The Germans also played their role here in this town. A German called Adolf Winter had the idea of building a huge platform into the sea to attract all sorts of birds – for shitting! The shit is called Guano is used as a fertilizer. 1 kg of Guano being as efficient as 10 kg of cow dung! Unfortunately the birds didn’t like to come in the beginning. He nearly went bankrupt, his wife divorced him. But after some time, the birds did indeed come and soon was a millionaire. And of course he married again, this time a much younger girl (thus the story that Billy told us!).
“And see how fantastic Guano works!”, Billy proudly holding up a picture of one of his radishes. “This thing grew within weeks of using Guano on it to about 70cm. It won the national prize!”

The Mola Mola fish (source: wikipedia)
Today we are lucky. 
We also happen to see a rare species of fish, the so called Mola Mola. A real ugly round thing without a tail. It swims like a drunken duck but the meat must be delicious. But be careful, some parts of it can be poisoning.

Later we also encounter a few small white and black dolphins that swim around our boat. The trip culminates in a feast of oysters (Billy cracking more jokes about the effects of oysters on your sex life “it only works after sunset, so don’t worry”) and a few bottles of Champagne. We can’t complain. This trip was definitely worth its money (only 390 Rand) and lots of fun.

A bit dozy from the boat journey, the effects of oysters and too much champagne we drive on to Swakopmund. Before we reach the city, we climb another sand dune and I get my first swim in the rough waters of the Namibian sea.
We check in the “Villa Wiese”, a nice, clean and cheap guesthouse in the middle of the orderly looking town. Swakopmund was run by the Germans for many years and it still has some lovely old buildings, nice broad boulevards with palm trees and street names that remind you of its former times. Here we pass the Christuskirche, the Bismarck Street, the restaurant “Weinmaus” and end up at a inviting looking beach full of people bathing and enjoying the sunshine.
In the evening we meet a nice French couple from our boat tour at the Lighthouse Restaurant near the harbour. Great seafood and good African wines make it another really pleasant evening.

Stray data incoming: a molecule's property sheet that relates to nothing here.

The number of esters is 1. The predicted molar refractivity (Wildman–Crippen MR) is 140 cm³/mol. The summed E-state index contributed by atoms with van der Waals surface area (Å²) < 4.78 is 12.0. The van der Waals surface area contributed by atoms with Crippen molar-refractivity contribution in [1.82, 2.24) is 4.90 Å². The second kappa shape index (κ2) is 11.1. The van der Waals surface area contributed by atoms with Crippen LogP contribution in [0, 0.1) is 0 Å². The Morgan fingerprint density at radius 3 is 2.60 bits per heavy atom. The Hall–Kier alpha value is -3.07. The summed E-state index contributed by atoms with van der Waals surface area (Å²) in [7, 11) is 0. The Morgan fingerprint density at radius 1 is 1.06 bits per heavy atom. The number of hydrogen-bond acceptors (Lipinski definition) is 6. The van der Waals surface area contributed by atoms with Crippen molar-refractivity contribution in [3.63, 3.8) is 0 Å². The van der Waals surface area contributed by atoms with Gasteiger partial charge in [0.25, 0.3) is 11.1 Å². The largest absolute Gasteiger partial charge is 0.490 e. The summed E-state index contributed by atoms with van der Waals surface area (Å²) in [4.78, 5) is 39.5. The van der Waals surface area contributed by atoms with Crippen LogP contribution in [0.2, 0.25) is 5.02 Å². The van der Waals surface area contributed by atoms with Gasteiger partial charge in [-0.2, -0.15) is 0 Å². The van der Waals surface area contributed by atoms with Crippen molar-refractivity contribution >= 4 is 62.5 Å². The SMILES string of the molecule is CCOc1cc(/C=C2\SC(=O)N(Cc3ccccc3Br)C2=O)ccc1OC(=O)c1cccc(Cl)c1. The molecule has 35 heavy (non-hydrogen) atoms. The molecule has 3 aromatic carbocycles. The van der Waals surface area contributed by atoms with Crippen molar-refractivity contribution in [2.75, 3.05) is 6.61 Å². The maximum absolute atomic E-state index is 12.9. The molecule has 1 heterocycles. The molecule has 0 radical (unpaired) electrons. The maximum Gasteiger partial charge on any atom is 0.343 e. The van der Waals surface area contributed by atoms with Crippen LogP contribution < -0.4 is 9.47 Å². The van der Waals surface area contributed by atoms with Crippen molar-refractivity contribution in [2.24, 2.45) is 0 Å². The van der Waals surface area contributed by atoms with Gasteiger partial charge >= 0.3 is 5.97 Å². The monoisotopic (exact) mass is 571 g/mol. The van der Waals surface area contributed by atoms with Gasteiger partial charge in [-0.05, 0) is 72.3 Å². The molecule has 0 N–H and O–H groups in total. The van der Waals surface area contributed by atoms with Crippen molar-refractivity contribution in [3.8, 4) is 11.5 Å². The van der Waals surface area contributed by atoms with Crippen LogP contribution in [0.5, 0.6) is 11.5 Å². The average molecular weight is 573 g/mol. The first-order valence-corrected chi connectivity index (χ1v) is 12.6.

Wednesday, 22 February 2017

Flamingo lagoon at Walvis Bay

ALLIE: DAY 9: Friday 23rd of February

Exploring the coast and what is downtown Walvis Bay

Finally a good nights sleep revives my energy. Not that we do much today, since we have decided to spend a full day here and recover and do some computer and email work.
The bad weather of England seems to have changed into a more friendly day. We stroll along the esplanade and watch some of the alleged 34000 greater flamingos who feed here in the Lagoon. Walvis Bay is the only major lagoon of that sort in the whole of Africa and that’s where 83% of all flamingos of the continent stay. 

The birds look quite majestic when they fly, but funny when they try to snap something out of the water. They triple with their long legs on the spot like a step dancer.
photo from internet
But not only flamingos come here. A multitude of North European birds come here for the summer months in Africa crossing more then 14000km from the tops of Siberia or Europe. Some of them cover more then 3000km in a single stretch. But why do these birds make such an effort to come here? The reason is breeding. Whilst they cannot breed here in Namibia because wild dogs would eat their eggs, the winters in Europe or Siberia are so harsh they also could not survive there. Amazing facts!

We leave the flamingos picking insects and worms and drive into the town of Walvis Bay. Well, I guess, the flamingos are indeed the best there is to Walvis Bay. The town is so boring and full of tacky shops that we quickly do our emails at a internet café and escape again towards the sea.
photo from internet
This time driving a bit towards the south where three white peaks stick out into the blue sky like sugar cones. It’s the salt works. Some hundred square meters of this part along the coast are salt basins with amazing colours and shapes.
A relaxing walk along the deserted beach makes me want to try the water. But 13 degrees and many jelly fish let me decide otherwise. Maybe a coffee on our lovely balcony or a dip into the hotel pool will be a better choice.

With a second visit to the Raft, we already feel like regulars chatting and talking to the pub owners, Gary and Sarah Goldsack. Could there be a more appropriate name for someone who is running a very successful pub?

PHIL: Day 9/23 Feb

At last a decent night’s sleep! Our brains were finally up to  coping with the backlog of e-mails since leaving home, but the system was still painfully slow at what seemed to be Walvis Bay’s only Internet café. Rang Mum to discover that Auntie Doff, one of her twin sisters, had died of cancer a couple of days ago. Not unexpected but rather more sudden than might have been hoped, though apparently she went peacefully.Mum seems to be taking it well so far but the funeral isn’t until 27th so we shall see.